Gene Siskel of the Chicago Tribune criticized the film for a perceived lack of originality, writing: "The new film is not really new. The same killer—a guy wearing a hockey mask and wielding a machete—still haunts a bunch of youngsters, mostly the inmates of a mental hospital," and added that there "is little suspense." Variety wrote: "The fifth Friday the 13th film reiterates a chronicle of butcherings with even less variation than its predecessors." Vincent Canby of The New York Times wrote: "It's worth recognizing only as an artifact of our culture." A review in the British film journal Films and Filming was critical of its redundancy in comparison to the previous sequels, with the review noting: "The woods are really spooky...especially when there's one of those giant thunderstorms (and boy! Does that Pam look great in a wet blouse!). And wait till you see what happens when Jason traps this one poor guy in a porta-loo!"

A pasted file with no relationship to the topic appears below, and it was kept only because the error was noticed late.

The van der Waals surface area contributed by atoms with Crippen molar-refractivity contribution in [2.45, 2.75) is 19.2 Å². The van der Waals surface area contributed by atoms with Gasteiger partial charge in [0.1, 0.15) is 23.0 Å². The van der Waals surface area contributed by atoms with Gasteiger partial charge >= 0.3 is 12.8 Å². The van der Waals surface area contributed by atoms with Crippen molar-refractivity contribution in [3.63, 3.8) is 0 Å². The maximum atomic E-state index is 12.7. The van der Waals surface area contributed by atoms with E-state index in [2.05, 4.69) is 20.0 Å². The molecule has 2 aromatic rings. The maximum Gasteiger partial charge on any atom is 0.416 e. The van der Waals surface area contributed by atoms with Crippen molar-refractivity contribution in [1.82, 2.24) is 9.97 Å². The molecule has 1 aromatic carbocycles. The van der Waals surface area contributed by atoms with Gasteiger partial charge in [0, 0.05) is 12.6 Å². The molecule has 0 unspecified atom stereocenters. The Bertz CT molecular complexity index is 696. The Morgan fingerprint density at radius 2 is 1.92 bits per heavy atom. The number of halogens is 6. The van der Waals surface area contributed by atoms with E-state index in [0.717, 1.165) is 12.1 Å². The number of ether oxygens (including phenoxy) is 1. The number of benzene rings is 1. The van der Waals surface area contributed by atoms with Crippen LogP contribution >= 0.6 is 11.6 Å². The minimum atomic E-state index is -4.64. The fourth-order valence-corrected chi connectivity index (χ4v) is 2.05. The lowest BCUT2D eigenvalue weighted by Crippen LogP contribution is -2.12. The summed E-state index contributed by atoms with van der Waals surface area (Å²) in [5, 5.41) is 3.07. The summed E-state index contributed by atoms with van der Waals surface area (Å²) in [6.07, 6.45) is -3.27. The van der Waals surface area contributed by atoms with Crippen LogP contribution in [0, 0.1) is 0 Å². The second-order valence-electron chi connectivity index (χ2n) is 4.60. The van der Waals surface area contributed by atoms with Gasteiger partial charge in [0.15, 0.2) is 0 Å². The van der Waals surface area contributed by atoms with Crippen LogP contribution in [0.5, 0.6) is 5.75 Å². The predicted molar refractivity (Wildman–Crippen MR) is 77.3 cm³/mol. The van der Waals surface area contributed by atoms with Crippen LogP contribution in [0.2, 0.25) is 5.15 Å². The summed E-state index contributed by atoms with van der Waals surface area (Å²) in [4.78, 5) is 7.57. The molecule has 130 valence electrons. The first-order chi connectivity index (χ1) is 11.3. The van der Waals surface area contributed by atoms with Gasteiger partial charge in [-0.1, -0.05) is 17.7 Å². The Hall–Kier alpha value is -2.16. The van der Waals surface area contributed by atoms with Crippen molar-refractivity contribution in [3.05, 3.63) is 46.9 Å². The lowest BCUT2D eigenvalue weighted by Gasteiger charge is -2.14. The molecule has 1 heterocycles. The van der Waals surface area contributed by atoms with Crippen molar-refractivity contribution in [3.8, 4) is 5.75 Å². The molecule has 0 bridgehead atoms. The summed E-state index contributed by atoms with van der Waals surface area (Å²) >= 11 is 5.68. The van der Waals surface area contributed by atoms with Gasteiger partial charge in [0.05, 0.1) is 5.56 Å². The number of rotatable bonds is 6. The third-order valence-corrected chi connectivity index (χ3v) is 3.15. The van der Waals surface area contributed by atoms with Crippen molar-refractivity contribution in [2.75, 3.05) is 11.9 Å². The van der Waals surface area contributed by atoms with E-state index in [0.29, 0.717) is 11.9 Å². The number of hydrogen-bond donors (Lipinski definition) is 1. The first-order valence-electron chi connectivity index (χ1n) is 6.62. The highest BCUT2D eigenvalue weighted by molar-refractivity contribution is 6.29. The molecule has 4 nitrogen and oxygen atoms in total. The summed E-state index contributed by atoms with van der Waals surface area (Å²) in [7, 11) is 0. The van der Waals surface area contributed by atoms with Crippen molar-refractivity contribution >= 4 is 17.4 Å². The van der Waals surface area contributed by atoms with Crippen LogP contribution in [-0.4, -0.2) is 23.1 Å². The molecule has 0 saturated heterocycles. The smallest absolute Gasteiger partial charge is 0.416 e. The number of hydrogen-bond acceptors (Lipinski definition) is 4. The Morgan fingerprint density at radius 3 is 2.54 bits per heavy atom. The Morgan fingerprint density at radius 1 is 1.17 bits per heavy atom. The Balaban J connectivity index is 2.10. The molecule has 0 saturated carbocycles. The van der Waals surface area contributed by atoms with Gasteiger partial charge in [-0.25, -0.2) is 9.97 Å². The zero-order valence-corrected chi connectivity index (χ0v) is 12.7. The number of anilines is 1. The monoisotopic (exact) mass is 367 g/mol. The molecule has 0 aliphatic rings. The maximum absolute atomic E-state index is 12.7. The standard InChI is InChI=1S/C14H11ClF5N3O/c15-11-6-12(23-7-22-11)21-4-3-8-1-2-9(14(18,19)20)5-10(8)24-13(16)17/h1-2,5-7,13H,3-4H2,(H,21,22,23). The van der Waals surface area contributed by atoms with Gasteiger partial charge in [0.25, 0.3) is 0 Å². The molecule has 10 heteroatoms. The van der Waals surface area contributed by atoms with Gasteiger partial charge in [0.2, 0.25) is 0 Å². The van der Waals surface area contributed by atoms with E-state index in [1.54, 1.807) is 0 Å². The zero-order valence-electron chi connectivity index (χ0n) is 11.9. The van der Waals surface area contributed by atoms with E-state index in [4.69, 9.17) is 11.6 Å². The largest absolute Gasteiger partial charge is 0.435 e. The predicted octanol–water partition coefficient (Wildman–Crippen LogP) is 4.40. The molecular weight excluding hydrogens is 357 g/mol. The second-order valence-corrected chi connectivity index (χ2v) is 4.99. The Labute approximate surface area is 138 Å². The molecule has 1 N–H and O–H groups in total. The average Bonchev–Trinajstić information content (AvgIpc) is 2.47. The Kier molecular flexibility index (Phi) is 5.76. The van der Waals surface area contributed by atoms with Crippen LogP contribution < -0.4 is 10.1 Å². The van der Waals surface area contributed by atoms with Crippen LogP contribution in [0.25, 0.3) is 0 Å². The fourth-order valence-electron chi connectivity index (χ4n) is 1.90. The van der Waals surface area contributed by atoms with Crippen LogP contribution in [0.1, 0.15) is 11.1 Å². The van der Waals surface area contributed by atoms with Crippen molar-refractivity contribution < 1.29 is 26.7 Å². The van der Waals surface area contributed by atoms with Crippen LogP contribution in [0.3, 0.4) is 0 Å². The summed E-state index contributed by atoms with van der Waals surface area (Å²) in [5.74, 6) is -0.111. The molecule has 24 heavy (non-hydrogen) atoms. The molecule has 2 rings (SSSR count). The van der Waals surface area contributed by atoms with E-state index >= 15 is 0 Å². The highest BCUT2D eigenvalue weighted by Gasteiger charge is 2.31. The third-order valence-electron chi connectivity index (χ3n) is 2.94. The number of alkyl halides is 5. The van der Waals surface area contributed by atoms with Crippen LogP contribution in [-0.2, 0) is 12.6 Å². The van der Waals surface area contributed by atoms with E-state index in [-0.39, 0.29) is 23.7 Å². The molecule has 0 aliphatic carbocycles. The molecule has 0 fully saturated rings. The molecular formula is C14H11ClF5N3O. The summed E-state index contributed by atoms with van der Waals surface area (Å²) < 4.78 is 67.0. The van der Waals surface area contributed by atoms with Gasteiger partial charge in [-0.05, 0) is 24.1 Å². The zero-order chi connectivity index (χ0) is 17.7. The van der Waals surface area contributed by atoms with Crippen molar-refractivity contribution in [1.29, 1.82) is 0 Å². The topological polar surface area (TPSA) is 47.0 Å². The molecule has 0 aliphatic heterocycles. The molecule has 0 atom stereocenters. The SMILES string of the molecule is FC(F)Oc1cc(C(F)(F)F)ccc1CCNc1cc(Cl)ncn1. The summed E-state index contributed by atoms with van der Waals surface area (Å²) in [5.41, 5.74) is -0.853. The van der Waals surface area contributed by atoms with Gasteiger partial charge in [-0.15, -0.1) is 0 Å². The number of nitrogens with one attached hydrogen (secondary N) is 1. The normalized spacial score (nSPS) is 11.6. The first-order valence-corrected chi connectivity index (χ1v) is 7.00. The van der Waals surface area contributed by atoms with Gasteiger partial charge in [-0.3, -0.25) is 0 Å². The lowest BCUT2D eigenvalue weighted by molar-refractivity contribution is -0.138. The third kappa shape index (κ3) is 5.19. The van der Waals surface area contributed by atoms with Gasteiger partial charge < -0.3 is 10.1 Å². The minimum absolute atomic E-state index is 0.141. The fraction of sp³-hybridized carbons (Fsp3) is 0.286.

Henry Edgar of the Daily Press wrote: "If you like the others in this series, you'll like this one. If you didn't, stay away. Jason has his own followers, and he seems willing to continue the bloodshed forever." Steve Davis of The Austin Chronicle criticized the film's redundant violence, noting that the film consisted of the "Same screaming, same endless chases, same breasts, same blood, same axe, same lack of explanation, same ending primed for another sequel. Is there a pattern emerging here? In short: same as it ever was, same as it ever was." Scott Meslow of GQ called the film "the bloodiest, most deranged" installment in the series, noting its total of 22 murder sequences. Leonard Maltin awarded the film no stars, writing: "A clever title (after... The Final Chapter) for more gore galore, as gruesome and disgusting as ever."